I attended the UN Women: The Opportunity of a Generation parliamentary event at the House of Commons today. Given the speakers; UN Under Secretary General (UN Women), Michelle Bachelet, Secretary of State for International Development, Andrew Mitchell, and Shadow Secretary of State for International Development, Harriet Harman, my expectation was to leave with a plethora of new insights about the role of UN Women.
The truth is that I took little from the event. Bachelet made no particular impression on me. That said, I trust her with the not so small task of expanding women’s leadership; enhancing women’s economic empowerment; ending violence against women and girls; bringing women to the centre of the peace and security agenda and focusing national plans and budgets on gender equality. Her achievements prove that she is results-driven and focused on the big picture. My guess is that it’s also therefore that we didn’t witness today that side of the woman who is seen as a superhero. After all what is a quick 1.15hr talk in comparison to the real issues at hand.
As an African, I personally feel it’s of special importance that the inaugural year of UN Women pays attention to uneven relationships between women activists. This is crucial because to do work together women campaigners need to be aware of the different backgrounds and ‘herstories’ that they come from as well as the implications of those trajectories. As Bachelet said in relation to another topic, it is necessary to go to the root of the disease. I think it needs highlighting that the aforementioned UN Women goals are not only relevant to women outside of the west. If you look at this video clip, which kicked off today’s event and at the UN Women site of the event host, VSO, it could seem that UN Women is a charity set up to save non-western women from the effects of patriarchy.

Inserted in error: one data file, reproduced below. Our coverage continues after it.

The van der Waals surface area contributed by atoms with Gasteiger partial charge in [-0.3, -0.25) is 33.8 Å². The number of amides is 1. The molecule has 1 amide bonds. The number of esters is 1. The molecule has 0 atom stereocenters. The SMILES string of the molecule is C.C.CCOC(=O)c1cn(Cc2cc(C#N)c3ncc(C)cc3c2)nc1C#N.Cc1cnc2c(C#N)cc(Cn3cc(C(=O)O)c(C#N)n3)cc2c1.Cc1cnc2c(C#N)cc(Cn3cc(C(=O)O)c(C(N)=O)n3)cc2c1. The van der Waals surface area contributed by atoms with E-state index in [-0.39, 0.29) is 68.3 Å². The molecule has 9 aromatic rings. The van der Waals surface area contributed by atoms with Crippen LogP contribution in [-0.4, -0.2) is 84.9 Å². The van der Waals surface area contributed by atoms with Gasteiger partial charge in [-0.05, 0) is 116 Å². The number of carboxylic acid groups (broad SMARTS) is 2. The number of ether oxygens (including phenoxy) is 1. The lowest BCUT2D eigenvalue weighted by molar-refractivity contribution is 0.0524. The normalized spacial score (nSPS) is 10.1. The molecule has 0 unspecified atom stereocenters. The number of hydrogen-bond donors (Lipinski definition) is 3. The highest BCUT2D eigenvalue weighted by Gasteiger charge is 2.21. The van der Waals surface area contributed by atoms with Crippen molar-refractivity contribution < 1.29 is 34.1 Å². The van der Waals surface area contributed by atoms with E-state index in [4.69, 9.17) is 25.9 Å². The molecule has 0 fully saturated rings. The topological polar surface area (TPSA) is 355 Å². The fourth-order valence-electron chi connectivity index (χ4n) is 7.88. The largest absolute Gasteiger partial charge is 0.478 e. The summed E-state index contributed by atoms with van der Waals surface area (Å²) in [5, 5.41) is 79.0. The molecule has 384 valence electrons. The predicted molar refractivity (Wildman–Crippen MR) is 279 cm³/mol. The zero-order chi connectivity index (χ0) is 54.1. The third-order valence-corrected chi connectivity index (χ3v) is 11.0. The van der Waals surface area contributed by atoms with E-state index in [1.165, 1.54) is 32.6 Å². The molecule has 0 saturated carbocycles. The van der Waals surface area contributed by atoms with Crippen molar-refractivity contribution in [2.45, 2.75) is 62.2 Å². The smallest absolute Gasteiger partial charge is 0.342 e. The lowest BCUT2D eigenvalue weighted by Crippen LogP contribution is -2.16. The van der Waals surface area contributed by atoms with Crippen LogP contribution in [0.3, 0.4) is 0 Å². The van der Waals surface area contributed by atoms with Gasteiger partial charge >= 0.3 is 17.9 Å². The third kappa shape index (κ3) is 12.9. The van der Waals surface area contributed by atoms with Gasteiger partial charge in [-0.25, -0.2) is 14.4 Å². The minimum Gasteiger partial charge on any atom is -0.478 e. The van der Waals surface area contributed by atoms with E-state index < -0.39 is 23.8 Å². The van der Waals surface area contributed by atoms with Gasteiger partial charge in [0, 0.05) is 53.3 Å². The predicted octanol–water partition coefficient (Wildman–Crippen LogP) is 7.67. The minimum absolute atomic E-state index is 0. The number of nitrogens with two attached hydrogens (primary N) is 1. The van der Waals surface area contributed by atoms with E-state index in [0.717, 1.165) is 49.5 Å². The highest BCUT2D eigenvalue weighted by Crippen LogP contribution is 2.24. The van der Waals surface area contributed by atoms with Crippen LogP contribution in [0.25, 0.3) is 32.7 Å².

For UN Women to truly work, I think the message needs to be that we all suffer from patriarchy, that women everywhere are far from equality.
Don’t you think?
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